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Expect the unexpected

Agriculture.com Staff 08/07/2007 @ 2:25pm

Skip Lackore wanted his children to grow up on the four-generation farm near Garner, Iowa. He looked forward to walking his daughters down the aisle and providing for their weddings.

Two of his three dreams came true. When the 33-year-old farmer died from a brain tumor in 1986, the youngest of his four children, Melissa, was only 20 months old.

"He died less than a month after we found out he was sick," says Doris Dallman. "We had just bought the farm from his dad. We had no will, but term life insurance was required. I didn't think we could afford it. But it kept me on the farm with the girls and our son, Matt. Insurance also helped with their weddings."

Life insurance is a way to generate cash to pay estate and income taxes, reduce loans or debts, or partially fund purchase of a decedent's farm.

"A will controls life insurance proceeds only if the estate is the beneficiary," says Philip Harris, University of Wisconsin ag law specialist. "Check on the beneficiaries and ownership."

Doris married Kurt Dallman 16 years ago, and they retain close ties to the Lackore family. Now Doris is urging her married children to make wills and set up guardianships.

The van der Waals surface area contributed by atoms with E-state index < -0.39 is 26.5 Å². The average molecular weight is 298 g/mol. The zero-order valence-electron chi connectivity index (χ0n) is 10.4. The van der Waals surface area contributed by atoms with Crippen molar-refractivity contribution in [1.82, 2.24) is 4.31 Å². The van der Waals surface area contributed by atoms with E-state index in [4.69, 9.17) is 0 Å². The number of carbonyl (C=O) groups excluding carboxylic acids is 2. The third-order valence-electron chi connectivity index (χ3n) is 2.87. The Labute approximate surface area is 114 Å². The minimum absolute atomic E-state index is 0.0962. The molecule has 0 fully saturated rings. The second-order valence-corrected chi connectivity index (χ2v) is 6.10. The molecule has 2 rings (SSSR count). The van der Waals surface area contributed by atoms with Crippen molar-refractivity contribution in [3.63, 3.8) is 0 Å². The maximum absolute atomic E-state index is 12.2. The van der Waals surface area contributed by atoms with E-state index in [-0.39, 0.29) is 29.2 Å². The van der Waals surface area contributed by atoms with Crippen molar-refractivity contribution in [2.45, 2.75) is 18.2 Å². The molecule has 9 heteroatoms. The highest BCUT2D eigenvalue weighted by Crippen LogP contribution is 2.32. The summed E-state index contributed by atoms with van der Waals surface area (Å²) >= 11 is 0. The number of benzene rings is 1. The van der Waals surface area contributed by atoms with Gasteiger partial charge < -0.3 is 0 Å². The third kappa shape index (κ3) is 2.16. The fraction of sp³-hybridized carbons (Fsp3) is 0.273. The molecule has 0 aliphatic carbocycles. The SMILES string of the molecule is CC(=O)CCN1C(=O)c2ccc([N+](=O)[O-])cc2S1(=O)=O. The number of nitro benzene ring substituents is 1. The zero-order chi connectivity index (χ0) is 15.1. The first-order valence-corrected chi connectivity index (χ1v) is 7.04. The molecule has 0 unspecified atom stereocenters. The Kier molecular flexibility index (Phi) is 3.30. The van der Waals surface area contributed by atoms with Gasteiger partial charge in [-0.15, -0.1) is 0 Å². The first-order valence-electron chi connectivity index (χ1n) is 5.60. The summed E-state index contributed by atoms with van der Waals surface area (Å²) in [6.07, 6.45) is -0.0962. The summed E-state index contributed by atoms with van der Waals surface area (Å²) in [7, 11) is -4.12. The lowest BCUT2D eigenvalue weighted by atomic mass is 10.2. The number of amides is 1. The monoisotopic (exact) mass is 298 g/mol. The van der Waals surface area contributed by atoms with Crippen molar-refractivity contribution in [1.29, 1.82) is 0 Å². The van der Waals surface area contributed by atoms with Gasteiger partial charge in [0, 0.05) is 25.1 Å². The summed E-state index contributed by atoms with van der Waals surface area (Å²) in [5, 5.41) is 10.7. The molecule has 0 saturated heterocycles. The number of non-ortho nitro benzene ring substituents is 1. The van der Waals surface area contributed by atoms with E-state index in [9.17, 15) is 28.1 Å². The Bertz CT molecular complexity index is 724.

"When Skip and I were young, we thought we had all the time in the world ahead of us," she says.

Donna and Ken Pratt finalized their estate plan 10 years ago, gradually turning over the reins of their Scobey, Montana, farm to their son. At the same time, they also made plans to live to a ripe old age.

"We bought a long-term nursing home care policy for $1,400 per year for both of us," Donna says. "I begged a close friend to buy one, but her husband refused. Now he's in a nursing home that costs $4,000 per month. Our policy has gone up to $2,000 per year, but it's worth it."

The rising cost of nursing home care threatens the most carefully constructed farm succession plan.

"Long-term care insurance fits into the need to estimate living expenses for the older generation and to protect farm assets from being sold to pay nursing home costs," Harris says.

Farmers have three options: divest assets to qualify for Medicaid; retain assets and pay directly for nursing home care; or use assets to buy long-term care insurance.

Farm rent income, Social Security benefits, and other income sources are factors. So is the cost of long-term care insurance, based on your age, type of plan, and health status.

"Compare the costs and benefits of paying for three years of nursing home care with those of buying long-term care insurance," says George Twohig, Chilton, Wisconsin, attorney.

"You get a better deal when you're younger," Donna says. "Sometimes people put it off until it's too late."

Skip Lackore wanted his children to grow up on the four-generation farm near Garner, Iowa. He looked forward to walking his daughters down the aisle and providing for their weddings.

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